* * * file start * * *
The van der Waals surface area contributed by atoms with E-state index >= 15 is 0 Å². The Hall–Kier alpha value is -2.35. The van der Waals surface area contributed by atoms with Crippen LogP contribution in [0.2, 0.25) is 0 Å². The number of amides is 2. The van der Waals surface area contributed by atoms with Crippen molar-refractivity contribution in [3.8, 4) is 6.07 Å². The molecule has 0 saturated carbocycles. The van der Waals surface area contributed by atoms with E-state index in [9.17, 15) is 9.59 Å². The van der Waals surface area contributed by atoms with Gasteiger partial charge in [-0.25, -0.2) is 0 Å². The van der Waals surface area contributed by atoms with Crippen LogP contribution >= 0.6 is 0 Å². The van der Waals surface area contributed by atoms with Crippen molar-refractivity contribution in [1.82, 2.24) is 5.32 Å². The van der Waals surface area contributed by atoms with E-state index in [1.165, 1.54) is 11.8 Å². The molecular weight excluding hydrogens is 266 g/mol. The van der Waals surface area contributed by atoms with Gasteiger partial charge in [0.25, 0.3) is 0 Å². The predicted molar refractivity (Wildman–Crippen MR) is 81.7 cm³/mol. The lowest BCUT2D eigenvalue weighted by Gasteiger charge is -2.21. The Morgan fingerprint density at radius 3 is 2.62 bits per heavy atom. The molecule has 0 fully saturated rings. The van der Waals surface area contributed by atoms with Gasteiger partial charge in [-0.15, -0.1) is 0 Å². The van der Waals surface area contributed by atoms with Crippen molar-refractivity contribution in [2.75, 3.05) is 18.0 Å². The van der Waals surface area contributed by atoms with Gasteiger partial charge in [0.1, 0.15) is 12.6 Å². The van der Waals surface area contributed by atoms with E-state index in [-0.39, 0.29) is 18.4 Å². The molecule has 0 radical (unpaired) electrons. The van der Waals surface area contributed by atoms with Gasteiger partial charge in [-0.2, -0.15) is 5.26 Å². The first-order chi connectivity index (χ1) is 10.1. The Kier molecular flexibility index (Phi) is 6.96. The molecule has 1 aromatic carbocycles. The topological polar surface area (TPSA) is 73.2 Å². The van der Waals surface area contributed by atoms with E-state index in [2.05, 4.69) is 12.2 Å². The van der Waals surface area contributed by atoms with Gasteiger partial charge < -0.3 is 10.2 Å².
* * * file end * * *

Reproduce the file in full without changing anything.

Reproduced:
The van der Waals surface area contributed by atoms with E-state index >= 15 is 0 Å². The Hall–Kier alpha value is -2.35. The van der Waals surface area contributed by atoms with Crippen LogP contribution in [0.2, 0.25) is 0 Å². The number of amides is 2. The van der Waals surface area contributed by atoms with Crippen molar-refractivity contribution in [3.8, 4) is 6.07 Å². The molecule has 0 saturated carbocycles. The van der Waals surface area contributed by atoms with E-state index in [9.17, 15) is 9.59 Å². The van der Waals surface area contributed by atoms with Gasteiger partial charge in [-0.25, -0.2) is 0 Å². The van der Waals surface area contributed by atoms with Crippen LogP contribution >= 0.6 is 0 Å². The van der Waals surface area contributed by atoms with Crippen molar-refractivity contribution in [1.82, 2.24) is 5.32 Å². The van der Waals surface area contributed by atoms with E-state index in [1.165, 1.54) is 11.8 Å². The molecular weight excluding hydrogens is 266 g/mol. The van der Waals surface area contributed by atoms with Gasteiger partial charge in [0.25, 0.3) is 0 Å². The predicted molar refractivity (Wildman–Crippen MR) is 81.7 cm³/mol. The lowest BCUT2D eigenvalue weighted by Gasteiger charge is -2.21. The Morgan fingerprint density at radius 3 is 2.62 bits per heavy atom. The molecule has 0 fully saturated rings. The van der Waals surface area contributed by atoms with Gasteiger partial charge in [-0.15, -0.1) is 0 Å². The van der Waals surface area contributed by atoms with Crippen molar-refractivity contribution in [2.75, 3.05) is 18.0 Å². The van der Waals surface area contributed by atoms with Gasteiger partial charge in [0.1, 0.15) is 12.6 Å². The van der Waals surface area contributed by atoms with E-state index in [-0.39, 0.29) is 18.4 Å². The molecule has 0 radical (unpaired) electrons. The van der Waals surface area contributed by atoms with Gasteiger partial charge in [-0.2, -0.15) is 5.26 Å². The first-order chi connectivity index (χ1) is 10.1. The Kier molecular flexibility index (Phi) is 6.96. The molecule has 1 aromatic carbocycles. The topological polar surface area (TPSA) is 73.2 Å². The van der Waals surface area contributed by atoms with E-state index in [2.05, 4.69) is 12.2 Å². The van der Waals surface area contributed by atoms with Gasteiger partial charge < -0.3 is 10.2 Å².